Most of the fancy stuff – visually and strategically – is confined to spells, which means that playing as a strictly melee character like Dwarven rogue Borador or the barbarian Dorn may eventually lose its sheen due to the relatively simple nature of the melee combat. The sense of impact when you cut down and dismember enemies feels great, but without the variety that comes with spellcraft it only remains engaging for so long. This can be remedied by playing alongside a friend, and it’s perhaps a sad sign of the times that to this day it remains one of the most enjoyable local co-op campaigns that can be played through in its entirety. In a world where ARPGs like Diablo feel overly obsessed with endgame and grind, Dark Alliance 2 feels refreshingly self-contained with its singular campaign. Unlockable characters and higher difficulties extend its appeal beyond its modest 12ish-hour playthrough as well.

Visually, Dark Alliance 2 holds up very well given its age. The Snowblind Engine it was made on may well be one of the most technically impressive of its time. Spells momentarily light up gloomy dungeons and explode into dozens of little particles, water ripples with the thick fluidity of mercury, NPCs you meet in the world are well animated, and there are some impressive fine details; whenever you loot those piles of gold from enemies, for instance each individual coin in that pile is rendered, so if you pick up, say, 12 coins, that’s the exact amount of coins that was lying on the ground!). 

It’s a shame then, that seemingly minimal effort went into actually remastering this game for modern platforms. Beyond widescreen support and high-resolution support – features that emulators and modders add to old games with relative ease – there are no visual enhancements here: no improved textures, no upscaled FMV cutscenes, no updated UI to make things like spellcasting a bit less fiddly, no online support, no nothing.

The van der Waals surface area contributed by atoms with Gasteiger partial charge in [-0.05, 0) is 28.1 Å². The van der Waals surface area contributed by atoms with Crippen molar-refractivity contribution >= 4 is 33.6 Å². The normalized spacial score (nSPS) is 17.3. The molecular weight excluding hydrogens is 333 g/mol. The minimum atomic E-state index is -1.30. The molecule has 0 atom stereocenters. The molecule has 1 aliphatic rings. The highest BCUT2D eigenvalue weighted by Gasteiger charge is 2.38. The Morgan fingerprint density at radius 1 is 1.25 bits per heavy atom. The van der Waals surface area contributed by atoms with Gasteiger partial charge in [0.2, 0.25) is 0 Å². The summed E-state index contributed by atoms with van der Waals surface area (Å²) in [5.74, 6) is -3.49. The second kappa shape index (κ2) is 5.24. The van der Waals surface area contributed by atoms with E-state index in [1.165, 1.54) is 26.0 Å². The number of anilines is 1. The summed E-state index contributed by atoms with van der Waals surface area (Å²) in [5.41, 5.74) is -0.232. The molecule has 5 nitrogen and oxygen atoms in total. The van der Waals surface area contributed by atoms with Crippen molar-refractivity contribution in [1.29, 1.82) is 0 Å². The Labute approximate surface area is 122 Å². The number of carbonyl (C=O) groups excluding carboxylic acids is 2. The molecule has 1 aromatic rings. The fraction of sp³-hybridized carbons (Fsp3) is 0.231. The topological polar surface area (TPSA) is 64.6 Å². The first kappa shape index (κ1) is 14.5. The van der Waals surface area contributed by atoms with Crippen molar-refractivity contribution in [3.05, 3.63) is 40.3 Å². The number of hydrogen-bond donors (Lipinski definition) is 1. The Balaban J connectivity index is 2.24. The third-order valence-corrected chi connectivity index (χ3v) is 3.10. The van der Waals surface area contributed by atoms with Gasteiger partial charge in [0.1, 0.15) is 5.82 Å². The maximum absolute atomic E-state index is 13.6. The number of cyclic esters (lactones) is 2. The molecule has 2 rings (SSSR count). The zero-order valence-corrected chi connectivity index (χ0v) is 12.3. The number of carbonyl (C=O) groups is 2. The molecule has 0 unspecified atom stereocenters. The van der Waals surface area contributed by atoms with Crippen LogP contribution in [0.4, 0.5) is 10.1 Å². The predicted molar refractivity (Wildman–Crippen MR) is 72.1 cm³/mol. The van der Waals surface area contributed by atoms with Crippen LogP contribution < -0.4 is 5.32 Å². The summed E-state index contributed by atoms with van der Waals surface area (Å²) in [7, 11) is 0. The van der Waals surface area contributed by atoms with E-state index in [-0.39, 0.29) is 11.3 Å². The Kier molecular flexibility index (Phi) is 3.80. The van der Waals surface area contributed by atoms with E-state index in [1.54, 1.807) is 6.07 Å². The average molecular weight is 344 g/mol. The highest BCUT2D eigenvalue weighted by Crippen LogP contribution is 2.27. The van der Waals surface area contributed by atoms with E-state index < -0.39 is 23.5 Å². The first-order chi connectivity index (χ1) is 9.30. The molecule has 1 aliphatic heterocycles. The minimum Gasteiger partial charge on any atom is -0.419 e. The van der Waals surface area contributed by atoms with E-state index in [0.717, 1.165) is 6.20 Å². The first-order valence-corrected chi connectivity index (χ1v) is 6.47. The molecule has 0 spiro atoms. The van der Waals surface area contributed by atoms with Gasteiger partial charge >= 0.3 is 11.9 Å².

In fairness, the store pages and marketing for Dark Alliance 2 don’t do a big song-and-dance about this being a ‘remaster,’ but they do slip up by calling it ‘remastered’ in the trailer; it’s kind of telling that where most trailers for remastered games would go on to list the most notable things that have actually been remastered, the Dark Alliance 2 trailer does no such thing. Simply put, they really don’t have anything to back up that ‘remastered’ claim. For all intents and purposes, this is a PC port of an 18-year-old PS2 game, which would’ve been fine were it not for the £30/$40 price tag, which is more or less what you would’ve paid for the game back when it first came out.

On a technical level, Dark Alliance 2 has been decent for me, barring a strange bug where the menus registered the controller but in-game it wouldn’t. There have, however, been more serious reports of the game crashing, bugging out, or even breaking, on PC and other platforms. It seems that Interplay is already releasing fixes, but be warned that for the next few weeks at least this game isn’t particularly stable (nor cheap).

It’s a bit of a wasted opportunity that Interplay, which is such a shadow of its former self that you’d have been forgiven for thinking it doesn’t exist any more, didn’t take this momentary spotlight to show the world that they’ve still got a bit of the old magic, that they still care. Dark Alliance 2 was, and largely still is, a very good game, but its impressive underlying tech could’ve really shone had a bit more effort been put into actually modernising it.

There’s value here, for sure, as a visceral stomp through a beloved fantasy world that offers the rare luxury of being entirely playable alongside a friend. It’s swift, slashy, and simple, but comparing it to other games of this era that have been ported to modern platforms – Okami, Resident Evil Remaster, and Silent Hills 3 and 4, to name a few – you’re paying double to quadruple the price. Buying it at this price point feels like it could set a precedent that shouldn’t be supported, tempting though it may be…

Robert Zak

Robert is Lead Features Editor at DualShockers, arriving at the DS royal court after six years of freelancing for sites like PC Gamer, VG247, Kotaku, Rock Paper Shotgun, and more. Enjoys immersive sims and emergent stories, and has crowbarred more mods into games than Gordon Freeman has crowbarred headcrabs.